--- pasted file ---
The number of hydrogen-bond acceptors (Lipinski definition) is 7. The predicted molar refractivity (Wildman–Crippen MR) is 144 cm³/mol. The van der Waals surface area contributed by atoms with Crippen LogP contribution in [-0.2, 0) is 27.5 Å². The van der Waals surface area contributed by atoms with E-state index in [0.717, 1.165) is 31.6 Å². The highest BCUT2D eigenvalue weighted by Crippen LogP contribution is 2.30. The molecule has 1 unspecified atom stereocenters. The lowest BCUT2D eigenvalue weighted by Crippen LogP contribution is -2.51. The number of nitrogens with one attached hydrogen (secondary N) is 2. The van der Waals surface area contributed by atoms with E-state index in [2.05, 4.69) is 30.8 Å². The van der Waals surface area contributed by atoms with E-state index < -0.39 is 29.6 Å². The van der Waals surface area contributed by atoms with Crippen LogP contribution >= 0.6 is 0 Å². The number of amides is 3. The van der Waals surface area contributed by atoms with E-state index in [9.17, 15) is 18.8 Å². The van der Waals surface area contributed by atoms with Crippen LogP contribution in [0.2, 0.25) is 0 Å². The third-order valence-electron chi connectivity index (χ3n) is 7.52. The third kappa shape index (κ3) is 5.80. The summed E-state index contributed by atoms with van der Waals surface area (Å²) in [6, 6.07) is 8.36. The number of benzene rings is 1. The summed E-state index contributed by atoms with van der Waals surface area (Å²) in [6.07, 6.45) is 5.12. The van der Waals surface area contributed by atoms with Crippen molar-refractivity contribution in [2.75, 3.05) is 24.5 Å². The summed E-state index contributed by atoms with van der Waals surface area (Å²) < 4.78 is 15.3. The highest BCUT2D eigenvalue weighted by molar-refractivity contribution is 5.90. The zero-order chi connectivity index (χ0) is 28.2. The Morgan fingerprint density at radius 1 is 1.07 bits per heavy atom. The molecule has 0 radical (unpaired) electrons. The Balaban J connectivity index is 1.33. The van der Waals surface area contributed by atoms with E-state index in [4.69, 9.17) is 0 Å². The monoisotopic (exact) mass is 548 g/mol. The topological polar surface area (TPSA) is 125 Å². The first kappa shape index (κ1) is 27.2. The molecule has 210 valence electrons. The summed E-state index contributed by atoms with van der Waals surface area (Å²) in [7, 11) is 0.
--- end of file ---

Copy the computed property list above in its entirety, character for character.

The number of hydrogen-bond acceptors (Lipinski definition) is 7. The predicted molar refractivity (Wildman–Crippen MR) is 144 cm³/mol. The van der Waals surface area contributed by atoms with Crippen LogP contribution in [-0.2, 0) is 27.5 Å². The van der Waals surface area contributed by atoms with E-state index in [0.717, 1.165) is 31.6 Å². The highest BCUT2D eigenvalue weighted by Crippen LogP contribution is 2.30. The molecule has 1 unspecified atom stereocenters. The lowest BCUT2D eigenvalue weighted by Crippen LogP contribution is -2.51. The number of nitrogens with one attached hydrogen (secondary N) is 2. The van der Waals surface area contributed by atoms with E-state index in [2.05, 4.69) is 30.8 Å². The van der Waals surface area contributed by atoms with E-state index < -0.39 is 29.6 Å². The van der Waals surface area contributed by atoms with Crippen LogP contribution >= 0.6 is 0 Å². The number of amides is 3. The van der Waals surface area contributed by atoms with E-state index in [9.17, 15) is 18.8 Å². The van der Waals surface area contributed by atoms with Crippen LogP contribution in [0.2, 0.25) is 0 Å². The third-order valence-electron chi connectivity index (χ3n) is 7.52. The third kappa shape index (κ3) is 5.80. The summed E-state index contributed by atoms with van der Waals surface area (Å²) in [6, 6.07) is 8.36. The number of benzene rings is 1. The summed E-state index contributed by atoms with van der Waals surface area (Å²) in [6.07, 6.45) is 5.12. The van der Waals surface area contributed by atoms with Crippen molar-refractivity contribution in [2.75, 3.05) is 24.5 Å². The summed E-state index contributed by atoms with van der Waals surface area (Å²) < 4.78 is 15.3. The highest BCUT2D eigenvalue weighted by molar-refractivity contribution is 5.90. The zero-order chi connectivity index (χ0) is 28.2. The Morgan fingerprint density at radius 1 is 1.07 bits per heavy atom. The molecule has 0 radical (unpaired) electrons. The Balaban J connectivity index is 1.33. The van der Waals surface area contributed by atoms with E-state index in [4.69, 9.17) is 0 Å². The monoisotopic (exact) mass is 548 g/mol. The topological polar surface area (TPSA) is 125 Å². The first kappa shape index (κ1) is 27.2. The molecule has 210 valence electrons. The summed E-state index contributed by atoms with van der Waals surface area (Å²) in [7, 11) is 0.